The combined result was that the relationship between charities and their supporters became ever more fragmented. But at the same time, many charities flushed with short-term fundraising success, moved forward with increasingly ambitious plans that required significant growth in giving. Individually, such ambition was fine. But when many organisations were doing the same thing, it’s understandable that without further expansion of the number of people who give, donors would come under pressure.
And that’s just what we saw happen. Charities, with a few notable exceptions, mailed the same lists, stopped the same people in the street and advertised on the same TV channels with similar offers asking donors to take out yet another low value Direct Debit. It became a little like a merry-go-round with donors switching from one charity to another.
Engagement fell and donors actively voiced their irritation. I remember back in 2009 when Bluefrog published the biggest UK study ever undertaken into why donors lapse, being shocked by the findings. Donors said they valued the work of charities. But they felt increasingly under-valued as supporters. As a result, charity communications started to become something they tolerated rather than welcomed.
Obviously, many donors continued to have favourite charities that they deeply valued. But, at the same time, they reported feeling under pressure from the wider charity sector. And our research since then shows that nothing has improved. So when the news stories broke and donors could see they were not alone, very few spoke up to defend us.
The sad fact is, when some charities started to treat donors as a commodity, people reciprocated by losing trust and patience with the fundraising practices of the sector as a whole. Lapsed files grew as complaints about 'selling names' became widespread. Continued requests for Direct Debits tired many donors out to the point that they found the solution was simply to agree and then cancel the Direct Debit shortly afterwards. Why else is attrition such a problem?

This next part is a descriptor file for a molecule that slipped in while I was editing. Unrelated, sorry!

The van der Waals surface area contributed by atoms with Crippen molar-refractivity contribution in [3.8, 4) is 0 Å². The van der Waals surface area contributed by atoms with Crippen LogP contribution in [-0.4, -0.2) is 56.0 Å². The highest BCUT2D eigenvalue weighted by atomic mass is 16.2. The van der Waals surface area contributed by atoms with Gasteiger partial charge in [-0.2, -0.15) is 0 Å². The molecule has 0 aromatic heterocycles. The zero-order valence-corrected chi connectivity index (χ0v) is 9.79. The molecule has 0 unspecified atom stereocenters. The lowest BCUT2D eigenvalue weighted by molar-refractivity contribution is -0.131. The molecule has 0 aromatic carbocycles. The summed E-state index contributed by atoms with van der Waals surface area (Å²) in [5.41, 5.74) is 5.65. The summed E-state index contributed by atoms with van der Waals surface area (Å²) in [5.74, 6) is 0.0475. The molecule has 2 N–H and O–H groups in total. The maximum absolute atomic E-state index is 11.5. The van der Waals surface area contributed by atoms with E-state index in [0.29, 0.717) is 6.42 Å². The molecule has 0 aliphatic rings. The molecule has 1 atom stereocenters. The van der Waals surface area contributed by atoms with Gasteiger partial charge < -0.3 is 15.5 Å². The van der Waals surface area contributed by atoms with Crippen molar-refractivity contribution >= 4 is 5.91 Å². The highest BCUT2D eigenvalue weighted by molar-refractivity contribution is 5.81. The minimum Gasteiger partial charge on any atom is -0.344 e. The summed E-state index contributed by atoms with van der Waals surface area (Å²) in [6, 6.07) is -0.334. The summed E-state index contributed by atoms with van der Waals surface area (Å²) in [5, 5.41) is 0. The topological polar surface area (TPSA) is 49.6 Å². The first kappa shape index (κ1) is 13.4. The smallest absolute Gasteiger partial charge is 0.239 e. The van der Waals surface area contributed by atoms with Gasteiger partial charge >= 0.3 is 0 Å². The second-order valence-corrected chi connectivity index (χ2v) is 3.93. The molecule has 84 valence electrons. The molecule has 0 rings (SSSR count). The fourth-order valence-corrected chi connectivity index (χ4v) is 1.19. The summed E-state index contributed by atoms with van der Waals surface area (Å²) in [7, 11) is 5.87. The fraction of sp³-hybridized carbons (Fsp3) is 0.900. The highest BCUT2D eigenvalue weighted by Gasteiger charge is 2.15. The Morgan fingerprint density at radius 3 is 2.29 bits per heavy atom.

It is a strange state of affairs that I don’t think the introduction of the FPS is going to resolve. For all the complaints, many donors really do want to stay in contact with some charities and a 'reset button' is not going to be something that 'charity people' are going to happily press. However, the fact is, we need to build an understanding of which donors want to give us the odd gift and those who really value our work enough to give over the long-term.
We'll find more of the latter by focusing on the people who send in unprompted gifts (and they do exist) and actively recruiting people who have more than a passing interest in our particular organisation’s work. And that's rarely achieved by requests for micro donations or tiny Direct Debits.
Which sums up perhaps the biggest problem the sector faces. Donors who don't want a relationship with a charity they 'support' probably won't even notice the change to a donor-centric approach. And heaven knows what will happen to that simple opt-in request when it lands on their mat, arrives in their in-box or buzzes up as an incoming text?
The fact is, over the next few years, opting-in is going to be the new proving ground for fundraisers. Getting someone to sign up to receive our communications will require a real appreciation of donor needs and great fundraising technique. What's more, we are going to have to deliver information and materials to donors that they actually value. The days of the self-congratulatory magazine or heavily branded mailing pack are numbered. And those charities that have spent millions recruiting un-engaged donors might find things rather tough.
The focus will need to switch so donors can support us in the way that actually works for them – rather than working for us. Growth in event fundraising for example, shows that successful innovation is more than just about channel choice.
The reality is that fundraising is going to change as we tackle a daunting learning curve, But, if we get it right, the rewards will become immeasurably higher. The future of fundraising is not more low-value text gifts, automated Direct Debits or premium-led, catch-all direct mail packs. Instead it will be focused on delivering a far more enjoyable experience of being a donor and that will bring people much closer to the causes we work for.
And that could be a very, very good thing not just for fundraisers but for society at large.